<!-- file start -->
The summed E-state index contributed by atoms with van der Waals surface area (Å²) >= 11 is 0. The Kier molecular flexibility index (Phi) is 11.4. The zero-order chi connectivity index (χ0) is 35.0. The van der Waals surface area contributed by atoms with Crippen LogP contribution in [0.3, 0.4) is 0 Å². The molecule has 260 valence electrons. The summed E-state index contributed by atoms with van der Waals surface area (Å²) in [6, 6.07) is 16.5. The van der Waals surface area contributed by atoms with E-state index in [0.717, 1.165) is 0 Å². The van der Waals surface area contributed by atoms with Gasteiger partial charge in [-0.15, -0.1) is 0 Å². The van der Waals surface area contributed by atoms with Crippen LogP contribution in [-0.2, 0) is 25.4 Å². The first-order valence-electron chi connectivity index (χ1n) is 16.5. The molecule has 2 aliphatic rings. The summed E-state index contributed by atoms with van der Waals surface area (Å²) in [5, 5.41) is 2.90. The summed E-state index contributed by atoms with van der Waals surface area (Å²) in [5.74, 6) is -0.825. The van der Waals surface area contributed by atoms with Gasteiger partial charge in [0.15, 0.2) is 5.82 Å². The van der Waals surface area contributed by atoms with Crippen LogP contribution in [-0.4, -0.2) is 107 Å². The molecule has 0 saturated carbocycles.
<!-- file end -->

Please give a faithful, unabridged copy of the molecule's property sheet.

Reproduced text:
The summed E-state index contributed by atoms with van der Waals surface area (Å²) >= 11 is 0. The Kier molecular flexibility index (Phi) is 11.4. The zero-order chi connectivity index (χ0) is 35.0. The van der Waals surface area contributed by atoms with Crippen LogP contribution in [0.3, 0.4) is 0 Å². The molecule has 260 valence electrons. The summed E-state index contributed by atoms with van der Waals surface area (Å²) in [6, 6.07) is 16.5. The van der Waals surface area contributed by atoms with E-state index in [0.717, 1.165) is 0 Å². The van der Waals surface area contributed by atoms with Gasteiger partial charge in [-0.15, -0.1) is 0 Å². The van der Waals surface area contributed by atoms with Crippen LogP contribution in [-0.2, 0) is 25.4 Å². The first-order valence-electron chi connectivity index (χ1n) is 16.5. The molecule has 2 aliphatic rings. The summed E-state index contributed by atoms with van der Waals surface area (Å²) in [5, 5.41) is 2.90. The summed E-state index contributed by atoms with van der Waals surface area (Å²) in [5.74, 6) is -0.825. The van der Waals surface area contributed by atoms with Gasteiger partial charge in [0.15, 0.2) is 5.82 Å². The van der Waals surface area contributed by atoms with Crippen LogP contribution in [-0.4, -0.2) is 107 Å². The molecule has 0 saturated carbocycles.